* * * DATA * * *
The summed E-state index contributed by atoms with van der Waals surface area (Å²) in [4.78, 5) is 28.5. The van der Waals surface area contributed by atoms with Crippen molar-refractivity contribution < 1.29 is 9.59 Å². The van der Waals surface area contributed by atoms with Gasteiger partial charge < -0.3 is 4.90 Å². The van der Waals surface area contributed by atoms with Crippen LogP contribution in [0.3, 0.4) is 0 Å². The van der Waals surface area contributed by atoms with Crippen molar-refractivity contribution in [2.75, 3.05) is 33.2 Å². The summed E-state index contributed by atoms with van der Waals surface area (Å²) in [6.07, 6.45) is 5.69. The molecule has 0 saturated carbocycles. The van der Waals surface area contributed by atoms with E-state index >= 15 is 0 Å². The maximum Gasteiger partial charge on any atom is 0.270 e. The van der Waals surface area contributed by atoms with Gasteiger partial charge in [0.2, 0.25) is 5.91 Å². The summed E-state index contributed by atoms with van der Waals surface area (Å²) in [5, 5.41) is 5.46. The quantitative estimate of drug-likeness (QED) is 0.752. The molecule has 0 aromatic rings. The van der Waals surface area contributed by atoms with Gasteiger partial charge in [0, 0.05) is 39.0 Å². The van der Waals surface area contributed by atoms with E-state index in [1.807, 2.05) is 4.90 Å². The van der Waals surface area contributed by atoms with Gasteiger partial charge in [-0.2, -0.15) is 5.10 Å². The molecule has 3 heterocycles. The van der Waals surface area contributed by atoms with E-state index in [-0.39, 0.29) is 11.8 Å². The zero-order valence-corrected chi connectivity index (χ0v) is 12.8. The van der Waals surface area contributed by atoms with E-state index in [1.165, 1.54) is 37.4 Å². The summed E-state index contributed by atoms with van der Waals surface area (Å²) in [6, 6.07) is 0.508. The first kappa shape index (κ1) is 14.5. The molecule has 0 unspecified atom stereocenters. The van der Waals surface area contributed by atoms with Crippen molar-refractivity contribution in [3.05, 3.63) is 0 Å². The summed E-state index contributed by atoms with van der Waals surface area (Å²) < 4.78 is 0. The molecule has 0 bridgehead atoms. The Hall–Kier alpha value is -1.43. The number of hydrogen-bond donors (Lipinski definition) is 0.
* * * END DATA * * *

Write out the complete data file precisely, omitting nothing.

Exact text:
The summed E-state index contributed by atoms with van der Waals surface area (Å²) in [4.78, 5) is 28.5. The van der Waals surface area contributed by atoms with Crippen molar-refractivity contribution < 1.29 is 9.59 Å². The van der Waals surface area contributed by atoms with Gasteiger partial charge < -0.3 is 4.90 Å². The van der Waals surface area contributed by atoms with Crippen LogP contribution in [0.3, 0.4) is 0 Å². The van der Waals surface area contributed by atoms with Crippen molar-refractivity contribution in [2.75, 3.05) is 33.2 Å². The summed E-state index contributed by atoms with van der Waals surface area (Å²) in [6.07, 6.45) is 5.69. The molecule has 0 saturated carbocycles. The van der Waals surface area contributed by atoms with E-state index >= 15 is 0 Å². The maximum Gasteiger partial charge on any atom is 0.270 e. The van der Waals surface area contributed by atoms with Gasteiger partial charge in [0.2, 0.25) is 5.91 Å². The summed E-state index contributed by atoms with van der Waals surface area (Å²) in [5, 5.41) is 5.46. The quantitative estimate of drug-likeness (QED) is 0.752. The molecule has 0 aromatic rings. The van der Waals surface area contributed by atoms with Gasteiger partial charge in [0, 0.05) is 39.0 Å². The van der Waals surface area contributed by atoms with E-state index in [1.807, 2.05) is 4.90 Å². The van der Waals surface area contributed by atoms with Gasteiger partial charge in [-0.2, -0.15) is 5.10 Å². The molecule has 3 heterocycles. The van der Waals surface area contributed by atoms with E-state index in [-0.39, 0.29) is 11.8 Å². The zero-order valence-corrected chi connectivity index (χ0v) is 12.8. The van der Waals surface area contributed by atoms with E-state index in [1.165, 1.54) is 37.4 Å². The summed E-state index contributed by atoms with van der Waals surface area (Å²) in [6, 6.07) is 0.508. The first kappa shape index (κ1) is 14.5. The molecule has 0 unspecified atom stereocenters. The van der Waals surface area contributed by atoms with Crippen molar-refractivity contribution in [3.05, 3.63) is 0 Å². The summed E-state index contributed by atoms with van der Waals surface area (Å²) < 4.78 is 0. The molecule has 0 bridgehead atoms. The Hall–Kier alpha value is -1.43. The number of hydrogen-bond donors (Lipinski definition) is 0.